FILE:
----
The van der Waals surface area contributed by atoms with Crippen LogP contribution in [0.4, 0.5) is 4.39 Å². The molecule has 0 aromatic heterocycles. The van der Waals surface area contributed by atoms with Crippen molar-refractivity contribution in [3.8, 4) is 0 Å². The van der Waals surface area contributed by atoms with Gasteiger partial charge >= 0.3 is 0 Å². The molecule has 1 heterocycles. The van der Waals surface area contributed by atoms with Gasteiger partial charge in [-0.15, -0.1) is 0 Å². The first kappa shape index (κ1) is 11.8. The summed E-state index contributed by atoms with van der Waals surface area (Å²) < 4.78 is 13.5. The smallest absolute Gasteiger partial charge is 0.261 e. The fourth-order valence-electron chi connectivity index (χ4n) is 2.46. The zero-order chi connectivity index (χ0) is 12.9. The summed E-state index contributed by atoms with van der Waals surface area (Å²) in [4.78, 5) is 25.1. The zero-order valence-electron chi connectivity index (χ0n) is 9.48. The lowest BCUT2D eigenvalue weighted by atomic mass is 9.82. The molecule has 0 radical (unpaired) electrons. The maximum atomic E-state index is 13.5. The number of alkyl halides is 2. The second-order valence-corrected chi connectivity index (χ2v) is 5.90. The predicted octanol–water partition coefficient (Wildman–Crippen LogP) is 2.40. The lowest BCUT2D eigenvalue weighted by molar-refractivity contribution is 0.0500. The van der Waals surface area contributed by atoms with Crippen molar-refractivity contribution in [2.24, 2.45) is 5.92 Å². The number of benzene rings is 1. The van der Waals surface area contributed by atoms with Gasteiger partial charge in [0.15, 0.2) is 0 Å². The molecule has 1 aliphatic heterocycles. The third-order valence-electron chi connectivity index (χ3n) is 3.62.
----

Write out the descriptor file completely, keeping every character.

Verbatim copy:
The van der Waals surface area contributed by atoms with Crippen LogP contribution in [0.4, 0.5) is 4.39 Å². The molecule has 0 aromatic heterocycles. The van der Waals surface area contributed by atoms with Crippen molar-refractivity contribution in [3.8, 4) is 0 Å². The van der Waals surface area contributed by atoms with Gasteiger partial charge >= 0.3 is 0 Å². The molecule has 1 heterocycles. The van der Waals surface area contributed by atoms with Gasteiger partial charge in [-0.15, -0.1) is 0 Å². The first kappa shape index (κ1) is 11.8. The summed E-state index contributed by atoms with van der Waals surface area (Å²) < 4.78 is 13.5. The smallest absolute Gasteiger partial charge is 0.261 e. The fourth-order valence-electron chi connectivity index (χ4n) is 2.46. The zero-order chi connectivity index (χ0) is 12.9. The summed E-state index contributed by atoms with van der Waals surface area (Å²) in [4.78, 5) is 25.1. The zero-order valence-electron chi connectivity index (χ0n) is 9.48. The lowest BCUT2D eigenvalue weighted by atomic mass is 9.82. The molecule has 0 radical (unpaired) electrons. The maximum atomic E-state index is 13.5. The number of alkyl halides is 2. The second-order valence-corrected chi connectivity index (χ2v) is 5.90. The predicted octanol–water partition coefficient (Wildman–Crippen LogP) is 2.40. The lowest BCUT2D eigenvalue weighted by molar-refractivity contribution is 0.0500. The van der Waals surface area contributed by atoms with Crippen molar-refractivity contribution in [2.24, 2.45) is 5.92 Å². The number of benzene rings is 1. The van der Waals surface area contributed by atoms with Gasteiger partial charge in [0.15, 0.2) is 0 Å². The molecule has 1 aliphatic heterocycles. The third-order valence-electron chi connectivity index (χ3n) is 3.62.